quarta-feira, 5 de outubro de 2011
With his debut movie Moon, Duncan Jones made a mighty leap; now with this superb follow-up, he has hit the ground sprinting. Source Code is a terrifically exciting and hugely enjoyable sci-fi thriller, written by Ben Ripley. For pure entertainment, there's nothing around to touch it.
Source Code is about conspiracies, altered minds and altered states, far-fetched in the most elegant and Hitchcockian way, and the sheer outrageousness of it all is muscular and streamlined. The film is about modified reality and inner space, and there are points of comparison with Christopher Nolan's Inception. But the world of Source Code seems to me more interesting, and more able to incubate real drama, real suspense and even some real humour.
At its centre is Colter Stevens, played by Jake Gyllenhaal, a US army helicopter pilot who has crashed in Afghanistan. When he comes to, he finds himself in civilian clothes aboard a crowded commuter train arriving slightly late into Chicago on a glorious summer morning. He appears to be in someone else's body: that of a suburban teacher. Opposite him sits Christina (Michelle Monaghan) who behaves as if a brief nap has merely interrupted their highly flirtatious conversation, but she is then increasingly alarmed as Colter, wild-eyed and panicky, demands to know what is happening and what is going on.
After eight minutes, a catastrophic event then hurls Colter back into a situation that is in some ways even more perplexing. He is in uniform, injured and immobilised in what appears to be part of a wrecked military aircraft. Is this real? Or is it the train that's real? Through a video monitor, he must communicate with a woman who is evidently now his commanding officer. Goodwin, played by Vera Farmiga, treats him with the same unreadable solicitousness as Kevin Spacey's robot-voice did with Sam Rockwell in Moon.
Without consenting, Colter has evidently been dragooned into a new mission using futurist technology known as "source code"; he has been brought back from Afghanistan – or has he? – and ordered to relive the past eight minutes on a Chicago commuter train over and over again until he discovers vital information. Ripley and Jones show how each metaphysical go-around discloses more clues; each makes Colter fall for Christina a little more, and each makes the thought of losing her seem more unbearable.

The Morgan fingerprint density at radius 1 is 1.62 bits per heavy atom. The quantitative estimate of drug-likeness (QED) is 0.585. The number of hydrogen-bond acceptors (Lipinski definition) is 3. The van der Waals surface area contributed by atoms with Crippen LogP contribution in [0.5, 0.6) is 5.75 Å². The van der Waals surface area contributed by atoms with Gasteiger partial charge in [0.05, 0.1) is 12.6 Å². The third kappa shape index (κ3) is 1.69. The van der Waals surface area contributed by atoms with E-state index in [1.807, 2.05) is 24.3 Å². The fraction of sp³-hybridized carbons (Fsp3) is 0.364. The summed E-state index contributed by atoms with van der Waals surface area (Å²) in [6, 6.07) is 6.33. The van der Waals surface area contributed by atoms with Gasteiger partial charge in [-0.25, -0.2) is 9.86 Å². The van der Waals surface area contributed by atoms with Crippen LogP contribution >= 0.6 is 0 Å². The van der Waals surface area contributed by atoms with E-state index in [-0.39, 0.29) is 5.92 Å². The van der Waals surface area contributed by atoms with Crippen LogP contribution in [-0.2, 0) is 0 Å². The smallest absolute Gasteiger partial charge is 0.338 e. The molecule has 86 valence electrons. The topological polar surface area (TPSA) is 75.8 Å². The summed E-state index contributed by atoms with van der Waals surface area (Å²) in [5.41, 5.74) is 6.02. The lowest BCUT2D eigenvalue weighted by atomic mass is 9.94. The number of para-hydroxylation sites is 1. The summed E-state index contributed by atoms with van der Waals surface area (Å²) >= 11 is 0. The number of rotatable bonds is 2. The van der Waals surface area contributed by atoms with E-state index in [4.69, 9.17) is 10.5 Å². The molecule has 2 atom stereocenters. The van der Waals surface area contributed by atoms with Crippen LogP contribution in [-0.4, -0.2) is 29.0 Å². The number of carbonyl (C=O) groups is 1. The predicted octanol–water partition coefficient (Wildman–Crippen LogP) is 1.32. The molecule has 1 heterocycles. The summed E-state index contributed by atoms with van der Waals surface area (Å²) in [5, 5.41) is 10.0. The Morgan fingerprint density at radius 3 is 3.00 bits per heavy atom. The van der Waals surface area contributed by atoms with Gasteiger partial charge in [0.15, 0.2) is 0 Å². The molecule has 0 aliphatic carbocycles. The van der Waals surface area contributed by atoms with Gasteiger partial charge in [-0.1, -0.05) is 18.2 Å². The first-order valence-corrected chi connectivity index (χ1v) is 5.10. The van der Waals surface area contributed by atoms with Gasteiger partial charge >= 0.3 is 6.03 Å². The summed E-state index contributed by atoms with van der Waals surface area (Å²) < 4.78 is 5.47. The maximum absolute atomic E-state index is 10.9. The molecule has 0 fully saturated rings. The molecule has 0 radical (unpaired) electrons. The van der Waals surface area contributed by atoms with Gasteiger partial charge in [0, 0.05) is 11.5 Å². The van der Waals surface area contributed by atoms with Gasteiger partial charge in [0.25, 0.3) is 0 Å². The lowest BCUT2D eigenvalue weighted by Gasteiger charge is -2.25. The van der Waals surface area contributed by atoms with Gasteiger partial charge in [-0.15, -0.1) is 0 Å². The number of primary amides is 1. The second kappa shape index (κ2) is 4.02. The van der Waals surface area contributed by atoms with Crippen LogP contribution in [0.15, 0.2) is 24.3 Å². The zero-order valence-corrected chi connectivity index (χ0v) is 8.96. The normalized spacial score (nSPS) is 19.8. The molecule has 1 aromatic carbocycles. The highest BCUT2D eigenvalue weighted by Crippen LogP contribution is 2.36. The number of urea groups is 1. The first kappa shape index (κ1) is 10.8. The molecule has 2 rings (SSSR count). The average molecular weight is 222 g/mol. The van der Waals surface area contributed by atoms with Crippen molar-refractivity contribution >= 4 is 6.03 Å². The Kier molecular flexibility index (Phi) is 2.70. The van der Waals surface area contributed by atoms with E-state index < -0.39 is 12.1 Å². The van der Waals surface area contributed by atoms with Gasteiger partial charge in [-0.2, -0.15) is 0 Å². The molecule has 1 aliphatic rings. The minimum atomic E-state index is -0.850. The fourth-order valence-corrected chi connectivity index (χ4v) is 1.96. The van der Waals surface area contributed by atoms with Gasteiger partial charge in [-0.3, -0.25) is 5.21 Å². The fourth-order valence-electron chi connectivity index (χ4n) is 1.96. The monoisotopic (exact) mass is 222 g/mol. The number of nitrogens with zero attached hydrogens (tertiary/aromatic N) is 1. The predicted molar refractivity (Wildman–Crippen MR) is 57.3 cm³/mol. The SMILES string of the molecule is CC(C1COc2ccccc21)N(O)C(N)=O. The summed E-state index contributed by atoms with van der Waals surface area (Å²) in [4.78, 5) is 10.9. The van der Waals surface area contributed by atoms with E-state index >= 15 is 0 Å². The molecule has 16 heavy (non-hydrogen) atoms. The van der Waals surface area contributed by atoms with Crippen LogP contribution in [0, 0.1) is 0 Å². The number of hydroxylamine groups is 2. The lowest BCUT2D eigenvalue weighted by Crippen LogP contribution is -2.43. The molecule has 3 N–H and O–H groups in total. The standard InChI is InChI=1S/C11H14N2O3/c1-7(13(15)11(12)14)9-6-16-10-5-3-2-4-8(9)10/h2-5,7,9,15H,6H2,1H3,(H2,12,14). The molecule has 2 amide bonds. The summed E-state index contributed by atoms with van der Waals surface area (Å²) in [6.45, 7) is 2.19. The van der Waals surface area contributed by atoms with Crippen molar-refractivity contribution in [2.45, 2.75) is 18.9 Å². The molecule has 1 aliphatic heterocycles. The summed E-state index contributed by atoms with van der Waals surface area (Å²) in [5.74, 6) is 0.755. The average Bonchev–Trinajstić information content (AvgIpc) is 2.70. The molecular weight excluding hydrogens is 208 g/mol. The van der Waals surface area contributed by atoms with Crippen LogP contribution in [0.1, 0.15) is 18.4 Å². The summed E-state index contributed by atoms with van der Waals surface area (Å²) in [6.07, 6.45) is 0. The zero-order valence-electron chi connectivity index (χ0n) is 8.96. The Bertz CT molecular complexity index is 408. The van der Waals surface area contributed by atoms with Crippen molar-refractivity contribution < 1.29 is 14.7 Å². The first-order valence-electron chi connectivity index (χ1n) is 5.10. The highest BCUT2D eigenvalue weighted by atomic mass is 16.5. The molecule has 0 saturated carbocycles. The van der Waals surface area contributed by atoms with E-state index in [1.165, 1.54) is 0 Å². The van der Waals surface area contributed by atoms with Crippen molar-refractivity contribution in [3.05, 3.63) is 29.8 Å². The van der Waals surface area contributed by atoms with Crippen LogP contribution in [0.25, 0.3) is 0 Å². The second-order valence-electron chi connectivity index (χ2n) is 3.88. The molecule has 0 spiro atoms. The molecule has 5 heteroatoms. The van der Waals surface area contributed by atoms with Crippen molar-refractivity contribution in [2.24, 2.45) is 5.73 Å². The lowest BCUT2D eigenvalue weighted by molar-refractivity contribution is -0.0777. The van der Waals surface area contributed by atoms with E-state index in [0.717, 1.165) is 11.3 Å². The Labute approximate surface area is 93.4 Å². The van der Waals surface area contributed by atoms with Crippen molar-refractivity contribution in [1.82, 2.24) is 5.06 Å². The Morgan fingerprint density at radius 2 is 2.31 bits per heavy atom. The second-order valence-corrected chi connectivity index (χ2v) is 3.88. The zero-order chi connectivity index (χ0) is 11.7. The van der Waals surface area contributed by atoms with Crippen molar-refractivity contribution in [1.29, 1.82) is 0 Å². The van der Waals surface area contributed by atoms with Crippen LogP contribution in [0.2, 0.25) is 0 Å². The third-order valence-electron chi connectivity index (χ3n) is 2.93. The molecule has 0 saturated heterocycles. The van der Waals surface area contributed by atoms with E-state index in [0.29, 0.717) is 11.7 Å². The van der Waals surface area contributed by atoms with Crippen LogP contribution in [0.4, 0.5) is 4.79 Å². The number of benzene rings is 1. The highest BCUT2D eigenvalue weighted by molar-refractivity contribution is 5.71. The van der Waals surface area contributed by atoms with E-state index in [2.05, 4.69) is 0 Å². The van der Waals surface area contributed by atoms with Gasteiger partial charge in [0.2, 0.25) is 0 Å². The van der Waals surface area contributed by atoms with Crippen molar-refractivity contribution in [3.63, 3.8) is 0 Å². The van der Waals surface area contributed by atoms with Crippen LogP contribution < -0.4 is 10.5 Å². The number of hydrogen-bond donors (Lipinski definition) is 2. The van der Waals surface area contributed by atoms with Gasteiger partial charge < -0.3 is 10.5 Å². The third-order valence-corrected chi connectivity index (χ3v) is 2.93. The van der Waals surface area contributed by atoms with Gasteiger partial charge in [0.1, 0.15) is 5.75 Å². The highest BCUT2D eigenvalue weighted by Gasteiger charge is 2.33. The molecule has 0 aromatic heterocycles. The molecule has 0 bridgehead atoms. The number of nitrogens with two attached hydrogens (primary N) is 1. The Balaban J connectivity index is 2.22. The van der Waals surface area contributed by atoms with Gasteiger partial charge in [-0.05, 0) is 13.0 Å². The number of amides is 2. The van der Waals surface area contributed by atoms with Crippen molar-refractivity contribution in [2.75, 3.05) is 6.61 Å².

With its train setting and Chris Bacon's score imitating the jagged clamour of Bernard Herrmann, the movie is clearly indebted to the Hitchcock of North By Northwest and Strangers on a Train. But it's also a particularly tense and fraught kind of Groundhog Day, and just as in that film, repetition endows banal, forgettable events with an eerie familiarity and inevitability.
Yet in the Bill Murray movie, our hapless hero had all the time in the world, an infinity of time, as many Groundhog Days as he needed, to learn the piano until he was at the level at which he could casually appear to be a brilliant pianist to impress a woman. Making an impression on a woman is not wholly absent from Colter's mind either, but he can't just repeat his eight minutes ad infinitum, because the security situation is pressing and time is running out. Each time he starts again, his own physical condition in the mysterious cockpit deteriorates, and Goodwin and her shadowy boss Rutledge (Jeffrey Wright) are keeping secrets from him.
Source Code is glitzy and hi-tech in a 21st-century way, but also has something from an earlier age: it is a story from the Twilight Zone, with hints of Philip K Dick, and traces of the television world of The Prisoner and The Fugitive. With its weird deployment of playing cards in one scene, Jones has channelled The Manchurian Candidate – perhaps specifically through Jonathan Demme's Iraq-themed remake – and the overall effect is smart and to the point.
In its own way, Source Code also aspires slightly to the status of comedy, and Colter's increasingly wan and desperate conversations with Goodwin from his mysterious pod reminded me a little of David Niven's radio conversations with Kim Hunter's June in A Matter of Life and Death – as he plummets to his certain death, Niven's character exploits his prerogative as a dying man to flirt with this radio operator.
This isn't exactly what is happening here, and Colter's affections are engaged with Christina, not Goodwin – but equipoised with the action and thrills, there is a serio-comic sense of fantasy and romance that have been endangered by this terrifying situation in one sense, but in another sense made possible by it. Source Code is absurd, but carries off its absurdity lightly and stylishly. It is a luxuriously enjoyable film. Jones has put himself into the front-rank of Hollywood directors, the kind who can deliver a big studio picture with brains. With twists and turns, and at breathtaking speed, this film runs on rails.